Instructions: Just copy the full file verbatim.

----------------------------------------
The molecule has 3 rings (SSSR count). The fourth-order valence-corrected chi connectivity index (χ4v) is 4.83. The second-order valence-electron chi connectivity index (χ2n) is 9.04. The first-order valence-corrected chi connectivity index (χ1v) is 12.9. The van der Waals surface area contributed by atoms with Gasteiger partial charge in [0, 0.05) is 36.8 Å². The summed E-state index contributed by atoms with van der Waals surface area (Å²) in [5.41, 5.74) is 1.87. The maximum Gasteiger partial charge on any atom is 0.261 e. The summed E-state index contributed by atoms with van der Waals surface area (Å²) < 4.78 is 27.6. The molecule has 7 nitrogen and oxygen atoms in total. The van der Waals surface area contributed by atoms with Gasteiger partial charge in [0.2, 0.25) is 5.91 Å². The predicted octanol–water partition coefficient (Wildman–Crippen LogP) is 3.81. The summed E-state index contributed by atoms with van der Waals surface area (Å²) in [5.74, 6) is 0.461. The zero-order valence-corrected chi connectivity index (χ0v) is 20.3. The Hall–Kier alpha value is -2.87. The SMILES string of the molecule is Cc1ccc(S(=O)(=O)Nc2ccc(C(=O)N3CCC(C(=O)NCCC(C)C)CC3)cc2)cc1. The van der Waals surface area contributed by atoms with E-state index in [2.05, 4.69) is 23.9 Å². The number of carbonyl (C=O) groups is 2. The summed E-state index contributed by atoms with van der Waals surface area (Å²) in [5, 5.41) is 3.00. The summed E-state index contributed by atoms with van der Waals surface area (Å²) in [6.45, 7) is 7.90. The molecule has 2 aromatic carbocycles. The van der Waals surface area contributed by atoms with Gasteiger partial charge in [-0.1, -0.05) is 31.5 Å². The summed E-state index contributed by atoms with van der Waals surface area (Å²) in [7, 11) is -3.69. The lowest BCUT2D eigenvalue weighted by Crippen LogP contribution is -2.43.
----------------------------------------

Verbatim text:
The molecule has 3 rings (SSSR count). The fourth-order valence-corrected chi connectivity index (χ4v) is 4.83. The second-order valence-electron chi connectivity index (χ2n) is 9.04. The first-order valence-corrected chi connectivity index (χ1v) is 12.9. The van der Waals surface area contributed by atoms with Gasteiger partial charge in [0, 0.05) is 36.8 Å². The summed E-state index contributed by atoms with van der Waals surface area (Å²) in [5.41, 5.74) is 1.87. The maximum Gasteiger partial charge on any atom is 0.261 e. The summed E-state index contributed by atoms with van der Waals surface area (Å²) < 4.78 is 27.6. The molecule has 7 nitrogen and oxygen atoms in total. The van der Waals surface area contributed by atoms with Gasteiger partial charge in [0.2, 0.25) is 5.91 Å². The predicted octanol–water partition coefficient (Wildman–Crippen LogP) is 3.81. The summed E-state index contributed by atoms with van der Waals surface area (Å²) in [5.74, 6) is 0.461. The zero-order valence-corrected chi connectivity index (χ0v) is 20.3. The Hall–Kier alpha value is -2.87. The SMILES string of the molecule is Cc1ccc(S(=O)(=O)Nc2ccc(C(=O)N3CCC(C(=O)NCCC(C)C)CC3)cc2)cc1. The van der Waals surface area contributed by atoms with E-state index in [2.05, 4.69) is 23.9 Å². The number of carbonyl (C=O) groups is 2. The summed E-state index contributed by atoms with van der Waals surface area (Å²) in [5, 5.41) is 3.00. The summed E-state index contributed by atoms with van der Waals surface area (Å²) in [6.45, 7) is 7.90. The molecule has 2 aromatic carbocycles. The van der Waals surface area contributed by atoms with Gasteiger partial charge in [-0.1, -0.05) is 31.5 Å². The summed E-state index contributed by atoms with van der Waals surface area (Å²) in [7, 11) is -3.69. The lowest BCUT2D eigenvalue weighted by Crippen LogP contribution is -2.43.